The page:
The Christian’s life is one of total transformation on the day of salvation (2 Corinthians 5:17 — “Therefore, if anyone is in Christ, he is a new creation. The old has passed away; behold, the new has come”), and it’s one of constant transformation each day toward spiritual maturation (2 Corinthians 3:18 — “and we all, with unveiled face, beholding the glory of the Lord, are being transformed into the same image from one degree of glory to another”).
Nowhere are these transformations more obvious than in the wholesale awakening and education of the believer’s conscience. The conscience is made hypersensitive to the ways of God among men at the moment of his or her conversion. Yet, it needs to be scripturally educated so that it might have the capacity to truly assist the believer on the straight and narrow road (Matthew 7:13-14).
So then, what is the conscience? It is our immaterial ability to sense what is right and wrong. Some have called it our built-in God-given moral “warning system.” Romans 1:18-20 informs us that all human beings possess a conscience and are accountable to God for how they respond to its prodding, “for the wrath of God is revealed from heaven … for what can be known about God is plain to them, because God has shown it to them. For His invisible attributes, namely, His eternal power and divine nature have been clearly perceived … So, they are without excuse.”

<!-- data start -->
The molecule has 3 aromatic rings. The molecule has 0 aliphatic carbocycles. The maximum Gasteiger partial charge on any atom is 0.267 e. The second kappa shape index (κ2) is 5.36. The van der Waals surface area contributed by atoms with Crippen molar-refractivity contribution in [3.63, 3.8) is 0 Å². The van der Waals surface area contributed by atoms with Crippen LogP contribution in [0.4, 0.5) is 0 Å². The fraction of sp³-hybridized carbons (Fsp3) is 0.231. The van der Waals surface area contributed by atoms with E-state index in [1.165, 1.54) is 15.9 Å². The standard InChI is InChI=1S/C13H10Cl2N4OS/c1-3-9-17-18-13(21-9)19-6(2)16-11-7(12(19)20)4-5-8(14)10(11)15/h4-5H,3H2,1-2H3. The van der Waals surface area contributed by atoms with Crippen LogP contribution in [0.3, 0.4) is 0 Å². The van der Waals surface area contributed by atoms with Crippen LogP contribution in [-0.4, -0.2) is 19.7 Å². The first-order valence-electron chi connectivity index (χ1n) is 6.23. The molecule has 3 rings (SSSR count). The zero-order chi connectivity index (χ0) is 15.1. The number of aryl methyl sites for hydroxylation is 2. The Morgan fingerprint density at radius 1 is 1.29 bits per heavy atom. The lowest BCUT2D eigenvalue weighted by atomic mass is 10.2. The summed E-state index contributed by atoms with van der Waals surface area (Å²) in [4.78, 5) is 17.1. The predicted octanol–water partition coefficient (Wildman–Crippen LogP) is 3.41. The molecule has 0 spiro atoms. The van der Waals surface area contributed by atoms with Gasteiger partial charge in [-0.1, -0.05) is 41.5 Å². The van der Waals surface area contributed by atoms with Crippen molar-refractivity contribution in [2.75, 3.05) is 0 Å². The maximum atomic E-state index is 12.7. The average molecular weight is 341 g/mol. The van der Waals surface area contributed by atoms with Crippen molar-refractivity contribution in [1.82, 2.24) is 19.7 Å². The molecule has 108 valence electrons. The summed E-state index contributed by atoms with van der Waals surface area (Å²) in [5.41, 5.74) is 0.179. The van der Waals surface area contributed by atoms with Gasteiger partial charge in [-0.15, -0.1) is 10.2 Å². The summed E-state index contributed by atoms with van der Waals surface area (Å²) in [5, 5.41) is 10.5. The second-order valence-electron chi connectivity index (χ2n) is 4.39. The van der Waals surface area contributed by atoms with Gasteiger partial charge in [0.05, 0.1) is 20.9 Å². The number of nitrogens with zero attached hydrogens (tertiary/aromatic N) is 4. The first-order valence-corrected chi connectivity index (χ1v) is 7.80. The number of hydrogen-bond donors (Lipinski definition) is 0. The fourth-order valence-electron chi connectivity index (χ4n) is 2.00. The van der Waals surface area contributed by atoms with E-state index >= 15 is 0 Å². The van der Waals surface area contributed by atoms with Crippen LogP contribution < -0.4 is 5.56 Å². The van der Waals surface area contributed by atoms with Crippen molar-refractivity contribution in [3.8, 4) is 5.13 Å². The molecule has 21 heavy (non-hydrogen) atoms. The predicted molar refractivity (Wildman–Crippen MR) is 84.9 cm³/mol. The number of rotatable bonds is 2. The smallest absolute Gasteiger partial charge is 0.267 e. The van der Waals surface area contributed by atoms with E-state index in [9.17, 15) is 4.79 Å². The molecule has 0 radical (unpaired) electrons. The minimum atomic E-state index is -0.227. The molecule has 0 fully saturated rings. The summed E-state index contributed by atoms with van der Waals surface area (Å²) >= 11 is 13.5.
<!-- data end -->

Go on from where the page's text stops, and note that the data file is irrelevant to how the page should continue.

Further, Romans 2:14-15 reveals to us that its activity is constant, “For when Gentiles, who do not have the law, by nature do what the law requires, they are a law to themselves … they show that the work of the law is written on their hearts, while their conscience also bears witness, and their conflicting thoughts accuse or even excuse them.
And lastly, it’s the Christian’s responsibility to strive to always maintain a “clear” conscience – “so I always take pains to have a clear conscience toward both God and man” (Acts 24:16). Martin Luther understood this truth well when he said, “I cannot and will not recant anything, for to go against conscience is neither right nor safe…”, while Robert Murray M’Cheyne captured this joyful duty best, with the words, “I shall do most for God’s glory and the good of man, and I shall have the fullest reward in eternity, by maintaining a conscience always washed in Christ’s blood.” May this noble aim be ours as well!
In conclusion, let us draw near to God — first, by taking heed to our heart preparation today for encountering the living God tomorrow, both through our praises and prayers offered to Him, with God’s people; and secondly, through our attending to the public reading and preaching of His Holy, inspired, infallible, and inerrant Word! Soli Deo Gloria!
Jerry Marcellino is pastor of Audubon Drive Bible Church in Laurel. He can be reached by e-mail at firstname.lastname@example.org.